Philip-Lorca diCorcia: Lucky Thirteen


 

September 8–October 8, 2005

32 East 57th Street, 9th Floor, New York, NY


 

Installation Views
 

PaceWildenstein and Pace/MacGill are pleased to announce an exhibition of new color photographs by Philip-Lorca diCorcia on view in the Chelsea gallery from September 8 through October 8, 2005 (534 West 25th Street). Consisting of large-scale color prints (5 1/2 x 4 feet) featuring individual pole dancers, diCorcia’s “Lucky Thirteen” series was made in various locations in and around Los Angeles, Las Vegas and New York during 2003 and 2004.

The exhibition of “Lucky Thirteen” at PaceWildenstein and Pace/MacGill marks the series’ New York City premiere. The series debuted at the 2004 Carnegie International in Pittsburgh and selected pictures have also been exhibited in Cologne, London and Paris.

DiCorcia’s pole dancers are suspended in time and space within the theatrically transfigured environments of strip clubs. A recognizable departure from the deliberate sequencing and elusive narrative characterizing diCorcia’s last body of work (“A Storybook Life,” 2003), “Lucky Thirteen” is, at its essence, a series of psychologically penetrating portraits. Referred to by their stage names--Harvest Moon, Lola, Pepper, Sin--the women in diCorcia’s photographs can be likened to sculpture insofar as they are simultaneously immortalized and monumentalized. The dancers’ bodies are rigid and their expressions appear as if frozen; diCorcia abstracts the dancers into a realm that is larger-than-life. Reviewing “Lucky Thirteen,” critic Morgan Falconer of Modern Painters observed:

 

Once again, light falls from the heavens in these pictures…it is remarkable how quickly one might find analogies for the pictures in the iconography of Christian martyrdom…one might also find more modern, secular analogies for the imagery in Constructivist sculptures… Comparing the subject matter to historical high art is, of course, only another way of bring redemption to it, and ultimately one must ask whether this is a good thing or not…. It is uncertain ground; diCorcia is brave to try and cross it, and he succeeds triumphantly.

 

At the beginning of his career in the late 1970s, diCorcia situated his friends and family within fictional interior tableaus. He later shifted his attention outward, photographing strangers in urban spaces--Berlin, Calcutta, Hollywood, New York, Rome, Tokyo--and infused the pictures with supplementary lighting to achieve a sense of heightened drama. Each of his series, “Hustlers,” “Streetwork,” “Heads,” “A Storybook Life,” and “Lucky Thirteen” can be considered progressive explorations of diCorcia’s formal and conceptual fields of interest.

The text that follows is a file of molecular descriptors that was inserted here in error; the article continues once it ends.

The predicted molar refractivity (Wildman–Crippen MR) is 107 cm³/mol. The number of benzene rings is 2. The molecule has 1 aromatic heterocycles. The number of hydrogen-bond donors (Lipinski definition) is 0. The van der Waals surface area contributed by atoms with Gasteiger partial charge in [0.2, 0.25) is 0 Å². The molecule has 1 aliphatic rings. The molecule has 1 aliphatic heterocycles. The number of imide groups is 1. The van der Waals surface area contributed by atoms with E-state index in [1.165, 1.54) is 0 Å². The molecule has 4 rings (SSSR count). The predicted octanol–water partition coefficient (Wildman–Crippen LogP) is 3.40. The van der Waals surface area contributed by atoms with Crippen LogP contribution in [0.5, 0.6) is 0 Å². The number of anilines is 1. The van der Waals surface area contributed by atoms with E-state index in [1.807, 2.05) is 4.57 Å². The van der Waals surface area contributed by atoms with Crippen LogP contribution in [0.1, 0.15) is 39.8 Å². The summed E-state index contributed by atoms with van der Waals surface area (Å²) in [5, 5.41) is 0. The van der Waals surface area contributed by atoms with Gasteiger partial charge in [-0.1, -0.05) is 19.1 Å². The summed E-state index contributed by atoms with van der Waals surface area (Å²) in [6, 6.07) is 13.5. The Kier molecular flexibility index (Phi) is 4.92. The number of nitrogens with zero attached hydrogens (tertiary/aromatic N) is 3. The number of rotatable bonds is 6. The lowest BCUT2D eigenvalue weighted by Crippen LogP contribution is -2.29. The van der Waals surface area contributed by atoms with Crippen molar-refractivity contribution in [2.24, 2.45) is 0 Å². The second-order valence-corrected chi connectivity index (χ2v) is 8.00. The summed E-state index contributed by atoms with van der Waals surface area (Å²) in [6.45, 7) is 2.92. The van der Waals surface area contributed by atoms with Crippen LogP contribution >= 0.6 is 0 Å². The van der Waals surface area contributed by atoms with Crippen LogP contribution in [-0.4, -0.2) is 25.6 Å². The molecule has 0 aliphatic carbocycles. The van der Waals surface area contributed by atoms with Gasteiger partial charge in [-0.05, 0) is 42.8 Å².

Philip-Lorca diCorcia (b. 1951) studied at the School of the Museum of Fine Arts, Boston, and received his M.F.A. from Yale University. DiCorcia has received numerous awards and honors throughout his career including grants from the National Endowment for the Arts and the Guggenheim Foundation. In 2001, diCorcia won the Infinity Award for Applied Photography from the International Center of Photography. The artist received his first solo show in 1985 in Milan and, since joining Pace/MacGill in 1993, has been featured in one-person exhibitions worldwide. DiCorcia’s recent series “A Storybook Life” (2003) was exhibited at the Whitechapel Art Gallery, London, and traveled to: the Centre National de la Photographie, Paris; the Museum Folkwang, Essen; Magazin 3, Stockholm Konsthall; Fondazione Bevilacqua La Masa, Venice; and the Centro de Artes Visuais, Coimbra.

Often acknowledged as one of the most influential photographers of his generation, diCorcia’s work is frequently shown alongside his peers in exhibitions intended to address our cultural zeitgeist. Exhibited in group shows throughout the United States and Europe since 1977, diCorcia's work was included in the traveling exhibition “Pleasures and Terrors of Domestic Comfort” organized by the Museum of Modern Art, New York (1991) prior to being given a solo show there (“Philip-Lorca diCorcia: Strangers,” 1993). His work has been featured in the 1997 Biennial at the Whitney Museum of American Art, New York, and in “Cruel and Tender” organized by the Tate Modern and the Ludwig Museum (2003). Last year, diCorcia’s photographs were included in the exhibition “Fashioning Fiction in Photography Since 1990” at The Museum of Modern Art, New York.

DiCorcia’s work can be found in myriad public and private permanent art collections both here and abroad such as: the Chicago Museum of Contemporary Photography; the Los Angeles County Museum of Art; the Maison Européenne de la Photographie, Paris; the Metropolitan Museum of Art, New York; the Museo Nacional Centro de Art Reina Sofia, Madrid; the Museum of Fine Arts, Boston; the Museum of Fine Arts, Houston; The Museum of Modern Art, New York; the San Francisco Museum of Modern Art; the Solomon R. Guggenheim Museum, New York; and the Whitney Museum of American Art, New York.

Philip-Lorca diCorcia lives and works in New York City.